Stock Research
Homework Steps:
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THE KEY FACTS:
(quick snapshot... understanding your stock)
100   Stock ticker & Company Profile
110   Anatomy of a Stock - company snapshot
120   What the company does and how it makes its money
130   What Sector & Which Industry?
140   What Competitors?
150   Knowing The Share Price History
160   Knowing Number of Shares Outstanding
     
INTERNAL FACTORS:
(what the company controls)
200   Company Website
220   Annual Report (10K)
230   Latest Quarterly Report (10Q) & Other SEC Filings
240   Conference Calls
250   Earnings Guidance Provided
260   Insider Buying & Selling
270   Stock Splits
275   Secondary Offerings
280   Dividend & Yield
     
EXTERNAL FACTORS:
(what others control)
300   Analyst Ratings & Expectations
310   Major Holders
320   Major Index Membership
330   Short Position
340   News Headlines
350   Industry Events
     
KNOWING YOURSELF:
(what you can control)

400   Your Available Time
410   Age/Risk Tolerance
420   Don't Buy All At Once
430   Diversification
     
CHECK THE EXPERTS:
500   Jim Cramer's 25 Rules for Investing
510   Warren Buffett's Stock Portfolio
520   Business News - TV & Newspapers
530   Business News - Websites
540   Last check: Cramer's latest comments on MadMoneyRecap.com
     
TRADING RESOURCES:
600   Stocks 101: The Basics
610   Online Trading 101 (vs. paying a broker)
620   Anatomy Of A Stock:  The Parts
630   Mad Money Recap
640   Setting up your own free Yahoo! Finance Portfolio
650   Stock/Investing Glossary
     
ADVANCED TOPICS:
(coming soon)

700   Open Step
750   Open Step
790   Open Step
     
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800   Ongoing Weekly Homework for each of your stocks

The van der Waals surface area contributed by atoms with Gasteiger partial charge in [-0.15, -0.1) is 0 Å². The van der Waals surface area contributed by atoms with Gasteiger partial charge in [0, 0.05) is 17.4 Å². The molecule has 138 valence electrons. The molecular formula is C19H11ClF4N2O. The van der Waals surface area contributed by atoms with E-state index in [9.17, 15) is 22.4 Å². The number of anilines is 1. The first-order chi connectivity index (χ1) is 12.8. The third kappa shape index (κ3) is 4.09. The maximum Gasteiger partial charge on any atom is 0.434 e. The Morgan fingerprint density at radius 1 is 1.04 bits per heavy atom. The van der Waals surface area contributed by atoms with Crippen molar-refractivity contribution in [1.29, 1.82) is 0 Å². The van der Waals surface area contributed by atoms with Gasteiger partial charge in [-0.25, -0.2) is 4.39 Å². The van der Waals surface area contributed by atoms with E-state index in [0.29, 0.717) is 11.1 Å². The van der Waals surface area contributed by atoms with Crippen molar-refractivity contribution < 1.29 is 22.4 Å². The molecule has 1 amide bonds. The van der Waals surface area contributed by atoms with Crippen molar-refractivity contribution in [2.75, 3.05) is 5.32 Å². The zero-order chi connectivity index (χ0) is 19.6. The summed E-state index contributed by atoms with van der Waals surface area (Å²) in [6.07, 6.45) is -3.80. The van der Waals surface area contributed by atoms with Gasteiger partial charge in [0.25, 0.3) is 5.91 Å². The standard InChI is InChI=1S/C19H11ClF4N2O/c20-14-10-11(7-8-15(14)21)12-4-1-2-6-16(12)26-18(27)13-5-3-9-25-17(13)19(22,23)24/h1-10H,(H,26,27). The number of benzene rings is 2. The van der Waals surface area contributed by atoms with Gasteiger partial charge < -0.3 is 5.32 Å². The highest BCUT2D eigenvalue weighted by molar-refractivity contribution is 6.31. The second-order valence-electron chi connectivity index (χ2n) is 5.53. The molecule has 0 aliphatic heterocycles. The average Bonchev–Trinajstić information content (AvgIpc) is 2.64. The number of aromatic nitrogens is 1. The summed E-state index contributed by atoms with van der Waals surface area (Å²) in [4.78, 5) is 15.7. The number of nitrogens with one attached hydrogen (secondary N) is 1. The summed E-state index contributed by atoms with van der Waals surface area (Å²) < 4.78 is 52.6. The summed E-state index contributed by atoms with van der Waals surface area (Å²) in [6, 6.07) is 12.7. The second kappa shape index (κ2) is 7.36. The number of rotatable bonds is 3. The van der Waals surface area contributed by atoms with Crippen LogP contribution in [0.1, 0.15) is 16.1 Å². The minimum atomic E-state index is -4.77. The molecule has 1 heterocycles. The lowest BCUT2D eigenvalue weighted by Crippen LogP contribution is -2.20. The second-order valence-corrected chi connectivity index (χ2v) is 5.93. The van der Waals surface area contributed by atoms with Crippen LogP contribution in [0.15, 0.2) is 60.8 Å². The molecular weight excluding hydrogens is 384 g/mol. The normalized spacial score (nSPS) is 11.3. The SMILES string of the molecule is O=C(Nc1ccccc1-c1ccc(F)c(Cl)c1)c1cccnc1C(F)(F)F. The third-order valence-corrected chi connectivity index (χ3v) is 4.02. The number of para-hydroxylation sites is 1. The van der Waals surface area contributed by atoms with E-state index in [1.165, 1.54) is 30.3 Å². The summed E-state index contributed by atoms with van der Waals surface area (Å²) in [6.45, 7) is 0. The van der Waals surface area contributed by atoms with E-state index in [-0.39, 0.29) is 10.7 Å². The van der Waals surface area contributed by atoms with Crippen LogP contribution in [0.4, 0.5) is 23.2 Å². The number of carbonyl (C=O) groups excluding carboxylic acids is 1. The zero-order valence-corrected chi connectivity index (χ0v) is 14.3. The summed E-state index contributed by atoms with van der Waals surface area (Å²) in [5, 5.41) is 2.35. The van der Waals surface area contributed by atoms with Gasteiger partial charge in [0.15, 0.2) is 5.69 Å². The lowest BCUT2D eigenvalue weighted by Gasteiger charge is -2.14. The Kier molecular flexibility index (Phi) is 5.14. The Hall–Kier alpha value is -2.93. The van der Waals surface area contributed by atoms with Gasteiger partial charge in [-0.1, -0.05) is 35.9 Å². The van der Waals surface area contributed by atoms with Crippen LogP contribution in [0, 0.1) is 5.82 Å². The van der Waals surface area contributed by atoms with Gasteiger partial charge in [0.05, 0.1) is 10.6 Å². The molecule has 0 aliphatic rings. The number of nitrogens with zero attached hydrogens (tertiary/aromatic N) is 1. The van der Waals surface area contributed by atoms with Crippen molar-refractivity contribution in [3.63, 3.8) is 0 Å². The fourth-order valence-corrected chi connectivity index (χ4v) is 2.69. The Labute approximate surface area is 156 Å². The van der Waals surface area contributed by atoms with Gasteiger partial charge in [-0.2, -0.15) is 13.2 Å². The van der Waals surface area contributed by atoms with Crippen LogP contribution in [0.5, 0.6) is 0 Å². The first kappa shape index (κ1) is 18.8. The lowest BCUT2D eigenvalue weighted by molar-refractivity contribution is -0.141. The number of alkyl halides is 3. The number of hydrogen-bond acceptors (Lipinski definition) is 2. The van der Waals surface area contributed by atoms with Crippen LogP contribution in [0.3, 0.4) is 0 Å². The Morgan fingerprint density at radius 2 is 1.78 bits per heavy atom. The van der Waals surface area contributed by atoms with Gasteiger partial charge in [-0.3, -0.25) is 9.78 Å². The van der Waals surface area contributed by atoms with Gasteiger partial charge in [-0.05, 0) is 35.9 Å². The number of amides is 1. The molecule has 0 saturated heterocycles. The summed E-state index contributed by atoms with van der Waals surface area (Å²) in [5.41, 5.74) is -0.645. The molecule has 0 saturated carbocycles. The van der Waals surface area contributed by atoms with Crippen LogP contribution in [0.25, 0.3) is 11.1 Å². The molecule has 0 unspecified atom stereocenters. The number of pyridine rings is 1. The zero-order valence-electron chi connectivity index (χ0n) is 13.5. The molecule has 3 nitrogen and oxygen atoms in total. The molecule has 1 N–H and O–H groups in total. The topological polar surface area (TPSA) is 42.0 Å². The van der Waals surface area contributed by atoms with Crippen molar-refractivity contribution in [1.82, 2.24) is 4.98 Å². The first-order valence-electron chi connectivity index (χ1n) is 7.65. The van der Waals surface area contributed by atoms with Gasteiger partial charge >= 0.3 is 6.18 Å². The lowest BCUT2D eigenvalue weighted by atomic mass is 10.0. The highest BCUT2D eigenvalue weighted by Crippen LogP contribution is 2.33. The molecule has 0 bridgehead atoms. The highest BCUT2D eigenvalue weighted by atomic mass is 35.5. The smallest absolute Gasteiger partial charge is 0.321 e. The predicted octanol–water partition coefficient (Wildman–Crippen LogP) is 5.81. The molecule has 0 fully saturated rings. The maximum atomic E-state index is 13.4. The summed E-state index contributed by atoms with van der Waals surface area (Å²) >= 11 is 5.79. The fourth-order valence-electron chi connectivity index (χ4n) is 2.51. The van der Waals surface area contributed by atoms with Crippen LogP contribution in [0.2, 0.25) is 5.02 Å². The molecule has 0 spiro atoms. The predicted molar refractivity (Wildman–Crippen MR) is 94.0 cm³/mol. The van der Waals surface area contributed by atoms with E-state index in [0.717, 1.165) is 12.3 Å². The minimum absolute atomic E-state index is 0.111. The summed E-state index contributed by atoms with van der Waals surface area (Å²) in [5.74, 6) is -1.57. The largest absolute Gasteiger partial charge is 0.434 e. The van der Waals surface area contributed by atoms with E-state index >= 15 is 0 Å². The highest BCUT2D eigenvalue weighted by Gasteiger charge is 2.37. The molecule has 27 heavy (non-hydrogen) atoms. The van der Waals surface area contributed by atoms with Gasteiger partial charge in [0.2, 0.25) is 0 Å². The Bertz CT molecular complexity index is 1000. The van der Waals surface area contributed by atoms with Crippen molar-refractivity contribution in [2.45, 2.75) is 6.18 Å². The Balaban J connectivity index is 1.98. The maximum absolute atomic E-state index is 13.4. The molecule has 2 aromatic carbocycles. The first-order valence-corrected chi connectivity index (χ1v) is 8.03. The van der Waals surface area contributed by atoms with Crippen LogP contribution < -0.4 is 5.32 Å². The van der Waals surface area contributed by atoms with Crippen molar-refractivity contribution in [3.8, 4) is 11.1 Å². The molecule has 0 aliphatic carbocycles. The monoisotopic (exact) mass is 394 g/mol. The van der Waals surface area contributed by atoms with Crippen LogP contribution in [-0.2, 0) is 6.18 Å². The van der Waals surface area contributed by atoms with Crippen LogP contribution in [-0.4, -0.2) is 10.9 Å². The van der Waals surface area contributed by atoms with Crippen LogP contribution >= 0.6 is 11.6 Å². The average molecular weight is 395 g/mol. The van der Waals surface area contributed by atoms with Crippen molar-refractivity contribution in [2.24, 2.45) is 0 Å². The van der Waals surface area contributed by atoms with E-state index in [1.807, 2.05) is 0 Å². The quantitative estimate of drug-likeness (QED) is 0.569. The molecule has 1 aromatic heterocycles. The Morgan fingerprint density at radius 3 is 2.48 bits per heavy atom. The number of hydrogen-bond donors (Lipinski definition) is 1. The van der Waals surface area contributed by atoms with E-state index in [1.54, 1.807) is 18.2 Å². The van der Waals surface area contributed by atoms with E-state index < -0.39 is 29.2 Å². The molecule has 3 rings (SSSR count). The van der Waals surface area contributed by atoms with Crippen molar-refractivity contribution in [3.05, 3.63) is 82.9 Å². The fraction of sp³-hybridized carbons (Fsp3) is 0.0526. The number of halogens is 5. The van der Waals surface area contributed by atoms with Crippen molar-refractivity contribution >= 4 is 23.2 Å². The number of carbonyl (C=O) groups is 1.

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Next Step:                                                                                                         Last updated:      
  280  Dividend & Yield                                                                                                   Share

Reading more, beyond the bottom line...
Dividends can also be red flags to sell, sell, sell!  Here's how...  

First, what is a dividend and how is it different than a yield?

Dividend Amount - payments made by a publicly-traded company to its shareholders.  It is the portion of profits that the board of trustees for a company issues through a proclamation (usually quarterly if an ongoing dividend) for each share of stock owned.  These announcements usually follow the quarterly or annual earnings report, and also announce that the dividend amount is being increased, decreased or kept at the current level.

Dividend Yield - The dividend's yield is a simple calculation:

Dividend boosts are a GREAT indication that a company is improving - You should be able to feel more confidence in that company's ability to deliver its earnings estimates (and therefore maintain or increase in stock price level).  That is, a dividend increase most often equals SAFETY.

                                           
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Beyond the basic facts derived from understanding a dividend and yield of a stock, you need to understand why a company uses a dividend, and when they should NOT be paying out a dividend to its shareholders.

As Jim Cramer has indicated often on his show, as stocks go lower and lower, their dividend yield goes higher and higher until it probably cannot be sustainable.  If a dividend gets cut, or worse, gets eliminated by a company whose stock price has dropped dramatically, it will likely be sold off causing the stock price to fall further.  Therefore, when you see an unusually high yield on a dividend-paying stock, don't assume it will stay at that level.  That really high dividend yield should alert you with a red flag that this stock may not be able to sustain that dividend yield level, and warrants your further homework to find out more about the company and its dividend-paying history (and likelihood to continue to pay it.) 

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What you should find in this step:

 
Our Key Findings from this step (and where we found the information)...
From this step, the conclusions you should find regarding Intel's dividend are as follows, and we've also provided links to the tools we use to find out more about dividend-paying stocks and their yields:
 
 
 

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